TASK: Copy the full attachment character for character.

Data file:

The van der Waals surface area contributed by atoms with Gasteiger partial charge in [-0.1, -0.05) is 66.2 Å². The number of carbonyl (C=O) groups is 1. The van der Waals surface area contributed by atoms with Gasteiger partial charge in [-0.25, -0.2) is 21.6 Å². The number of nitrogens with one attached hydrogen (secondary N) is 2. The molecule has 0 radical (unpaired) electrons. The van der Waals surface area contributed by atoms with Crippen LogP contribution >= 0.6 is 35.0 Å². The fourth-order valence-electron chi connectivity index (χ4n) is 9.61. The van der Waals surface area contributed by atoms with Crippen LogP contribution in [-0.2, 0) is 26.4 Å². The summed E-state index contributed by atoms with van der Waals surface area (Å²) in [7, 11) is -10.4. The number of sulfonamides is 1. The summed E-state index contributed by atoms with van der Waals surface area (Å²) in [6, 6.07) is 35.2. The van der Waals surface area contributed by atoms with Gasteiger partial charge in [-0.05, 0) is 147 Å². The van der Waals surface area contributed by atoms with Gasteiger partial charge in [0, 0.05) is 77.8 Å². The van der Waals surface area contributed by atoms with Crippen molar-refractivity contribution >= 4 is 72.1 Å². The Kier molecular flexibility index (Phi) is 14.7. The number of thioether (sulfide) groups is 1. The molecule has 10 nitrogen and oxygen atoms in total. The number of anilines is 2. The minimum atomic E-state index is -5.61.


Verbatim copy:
The van der Waals surface area contributed by atoms with Gasteiger partial charge in [-0.1, -0.05) is 66.2 Å². The number of carbonyl (C=O) groups is 1. The van der Waals surface area contributed by atoms with Gasteiger partial charge in [-0.25, -0.2) is 21.6 Å². The number of nitrogens with one attached hydrogen (secondary N) is 2. The molecule has 0 radical (unpaired) electrons. The van der Waals surface area contributed by atoms with Crippen LogP contribution >= 0.6 is 35.0 Å². The fourth-order valence-electron chi connectivity index (χ4n) is 9.61. The van der Waals surface area contributed by atoms with Crippen LogP contribution in [-0.2, 0) is 26.4 Å². The summed E-state index contributed by atoms with van der Waals surface area (Å²) in [7, 11) is -10.4. The number of sulfonamides is 1. The summed E-state index contributed by atoms with van der Waals surface area (Å²) in [6, 6.07) is 35.2. The van der Waals surface area contributed by atoms with Gasteiger partial charge in [-0.05, 0) is 147 Å². The van der Waals surface area contributed by atoms with Gasteiger partial charge in [0, 0.05) is 77.8 Å². The van der Waals surface area contributed by atoms with Crippen molar-refractivity contribution >= 4 is 72.1 Å². The Kier molecular flexibility index (Phi) is 14.7. The number of thioether (sulfide) groups is 1. The molecule has 10 nitrogen and oxygen atoms in total. The number of anilines is 2. The minimum atomic E-state index is -5.61.